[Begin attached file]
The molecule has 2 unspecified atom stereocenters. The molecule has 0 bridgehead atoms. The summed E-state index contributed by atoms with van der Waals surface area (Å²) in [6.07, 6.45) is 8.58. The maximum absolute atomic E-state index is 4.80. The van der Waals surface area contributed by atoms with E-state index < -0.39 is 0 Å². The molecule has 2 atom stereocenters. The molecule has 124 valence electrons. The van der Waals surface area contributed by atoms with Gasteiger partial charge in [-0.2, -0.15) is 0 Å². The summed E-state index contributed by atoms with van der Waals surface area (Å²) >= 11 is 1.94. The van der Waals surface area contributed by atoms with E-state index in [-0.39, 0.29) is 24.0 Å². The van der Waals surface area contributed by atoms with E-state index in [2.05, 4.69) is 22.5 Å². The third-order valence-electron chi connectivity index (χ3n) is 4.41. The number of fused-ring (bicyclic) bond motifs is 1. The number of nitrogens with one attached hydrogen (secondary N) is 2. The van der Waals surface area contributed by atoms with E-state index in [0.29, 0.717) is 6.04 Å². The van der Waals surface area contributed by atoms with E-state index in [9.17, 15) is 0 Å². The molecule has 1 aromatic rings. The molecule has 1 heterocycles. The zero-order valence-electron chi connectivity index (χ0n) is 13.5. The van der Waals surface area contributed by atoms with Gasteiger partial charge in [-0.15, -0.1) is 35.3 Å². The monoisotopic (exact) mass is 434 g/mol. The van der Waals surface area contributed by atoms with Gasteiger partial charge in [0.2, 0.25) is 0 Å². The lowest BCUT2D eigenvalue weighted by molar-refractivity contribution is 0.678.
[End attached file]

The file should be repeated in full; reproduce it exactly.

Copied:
The molecule has 2 unspecified atom stereocenters. The molecule has 0 bridgehead atoms. The summed E-state index contributed by atoms with van der Waals surface area (Å²) in [6.07, 6.45) is 8.58. The maximum absolute atomic E-state index is 4.80. The van der Waals surface area contributed by atoms with E-state index < -0.39 is 0 Å². The molecule has 2 atom stereocenters. The molecule has 124 valence electrons. The van der Waals surface area contributed by atoms with Gasteiger partial charge in [-0.2, -0.15) is 0 Å². The summed E-state index contributed by atoms with van der Waals surface area (Å²) >= 11 is 1.94. The van der Waals surface area contributed by atoms with E-state index in [-0.39, 0.29) is 24.0 Å². The van der Waals surface area contributed by atoms with E-state index in [2.05, 4.69) is 22.5 Å². The third-order valence-electron chi connectivity index (χ3n) is 4.41. The number of fused-ring (bicyclic) bond motifs is 1. The number of nitrogens with one attached hydrogen (secondary N) is 2. The van der Waals surface area contributed by atoms with E-state index in [0.29, 0.717) is 6.04 Å². The van der Waals surface area contributed by atoms with E-state index in [9.17, 15) is 0 Å². The molecule has 1 aromatic rings. The molecule has 1 heterocycles. The zero-order valence-electron chi connectivity index (χ0n) is 13.5. The van der Waals surface area contributed by atoms with Gasteiger partial charge in [-0.15, -0.1) is 35.3 Å². The monoisotopic (exact) mass is 434 g/mol. The van der Waals surface area contributed by atoms with Gasteiger partial charge in [0.2, 0.25) is 0 Å². The lowest BCUT2D eigenvalue weighted by molar-refractivity contribution is 0.678.